The Tax Man Cometh?
Your biggest expense in life is likely to be taxes. Roth IRAs can be a wonderful way to shield yourself from taxes and really build wealth. If you follow the rules, the dollars in a Roth IRA are never taxed again — not taxed on the investment earnings, and not even when you take the money out.

Sadly, many high income earners mistakenly believe that they are shut off from Roth IRAs on account of income limits. While it may be true you can earn too much to qualify for a direct Roth IRA contribution, you could always use what's become known as "the back door" by taking advantage of a process known as a Backdoor Roth IRA.

The Path to the Backdoor
The Backdoor Roth became a reality in 2010 when income limits on IRA conversions were lifted. In a nutshell, the process involves a one-two process of opening a traditional nondeductible IRA and then converting it to a Roth IRA. Voila­­, your Backdoor Roth IRA!

There's Always a Catch
There is sometimes a catch that comes into play and takes people off guard: the Pro-Rata Rule. When a traditional IRA is converted into a Roth IRA, the IRS runs a calculation to determine how much of the converted amount will be considered pre-tax and how much post-tax. In this calculation, the IRS treats all your traditional IRAs as one big IRA account (including SEP and SIMPLE IRAs, too). Here's a formula to figure out how much of amount destined for your Roth IRA will end up as taxable income on your tax return:

WEALTHY & WISE TIP FROM WEALTH BOOTCAMP®
From Episode 3, The Basics of Self-Directed IRAs
October 15, 2019

THE BACKDOOR ROTH IRA
(and how to avoid problems with it)

The Side Door Just before the Back Door
If you'd really like to avoid the consequences of the Pro-Rata Rule, there may be a workaround available. That's because the IRS doesn't apply the Pro Rata Rule to balances in employer plans such as a 401k, 403b or Solo 401k. If you have such a company retirement plan available to you, check to see whether roll-ins of IRA funds are allowed. If the answer is yes and the company retirement plan is of sufficient quality, you could roll all your IRA funds into your company retirement plan and complete your backdoor Roth IRA without increasing your taxable income.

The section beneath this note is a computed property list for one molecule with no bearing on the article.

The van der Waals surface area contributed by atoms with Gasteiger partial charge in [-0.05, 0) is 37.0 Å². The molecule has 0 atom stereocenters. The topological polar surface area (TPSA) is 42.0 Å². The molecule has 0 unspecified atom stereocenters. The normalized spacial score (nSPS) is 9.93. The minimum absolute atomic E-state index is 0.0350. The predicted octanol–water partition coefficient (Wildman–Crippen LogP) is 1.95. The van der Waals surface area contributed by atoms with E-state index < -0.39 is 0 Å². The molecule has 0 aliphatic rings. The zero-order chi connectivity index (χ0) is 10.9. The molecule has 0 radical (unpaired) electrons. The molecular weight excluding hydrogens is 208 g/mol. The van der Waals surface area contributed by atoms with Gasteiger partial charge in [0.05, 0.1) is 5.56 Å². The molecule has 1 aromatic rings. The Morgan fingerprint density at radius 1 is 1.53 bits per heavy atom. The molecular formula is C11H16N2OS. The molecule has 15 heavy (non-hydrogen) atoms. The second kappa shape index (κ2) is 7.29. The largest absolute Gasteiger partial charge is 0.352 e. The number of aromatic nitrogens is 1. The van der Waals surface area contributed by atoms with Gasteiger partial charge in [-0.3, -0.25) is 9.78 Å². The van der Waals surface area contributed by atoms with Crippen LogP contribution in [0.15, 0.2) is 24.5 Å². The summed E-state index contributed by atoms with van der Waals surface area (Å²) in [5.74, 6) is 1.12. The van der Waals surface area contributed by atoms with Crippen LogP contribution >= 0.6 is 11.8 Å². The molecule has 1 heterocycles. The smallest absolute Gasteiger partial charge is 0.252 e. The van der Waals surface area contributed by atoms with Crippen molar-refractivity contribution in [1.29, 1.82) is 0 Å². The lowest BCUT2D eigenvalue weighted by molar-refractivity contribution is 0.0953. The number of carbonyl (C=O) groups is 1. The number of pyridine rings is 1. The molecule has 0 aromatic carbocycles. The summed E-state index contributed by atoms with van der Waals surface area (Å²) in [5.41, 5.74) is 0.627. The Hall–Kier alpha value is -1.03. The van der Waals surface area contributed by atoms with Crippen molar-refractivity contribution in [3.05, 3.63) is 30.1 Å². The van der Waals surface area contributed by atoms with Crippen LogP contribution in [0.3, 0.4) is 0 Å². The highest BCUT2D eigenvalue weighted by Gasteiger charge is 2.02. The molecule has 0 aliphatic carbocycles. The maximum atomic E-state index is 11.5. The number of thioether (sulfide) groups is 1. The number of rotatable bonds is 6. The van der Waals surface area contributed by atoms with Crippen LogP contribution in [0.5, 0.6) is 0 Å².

Here's a cheat sheet to map it out visually:
Tailored Solution
If you're interested in setting up a Backdoor Roth IRA and would like a customized solution for your particular circumstances, please reach out to us at matt@westbridgewealth.com to schedule a call or meeting.

~ Matthew Lewis, Private Wealth Advisor , WestBridge Wealth Management



Disclosure
The information provided here is for general informational purposes only and should not be considered an individualized recommendation or personalized investment advice. The investment strategies mentioned here may not be suitable for everyone. Each investor needs to review an investment strategy for his or her own particular situation before making any investment decision. All expressions of opinion are subject to change without notice in reaction to shifting market, economic or political conditions. This content was created as of the specific date indicated and reflects the author's views as of that date.
Past performance is no guarantee of future results. Forecasts contained herein are for illustrative purposes only, may be based upon proprietary research and are developed through analysis of historical public data.
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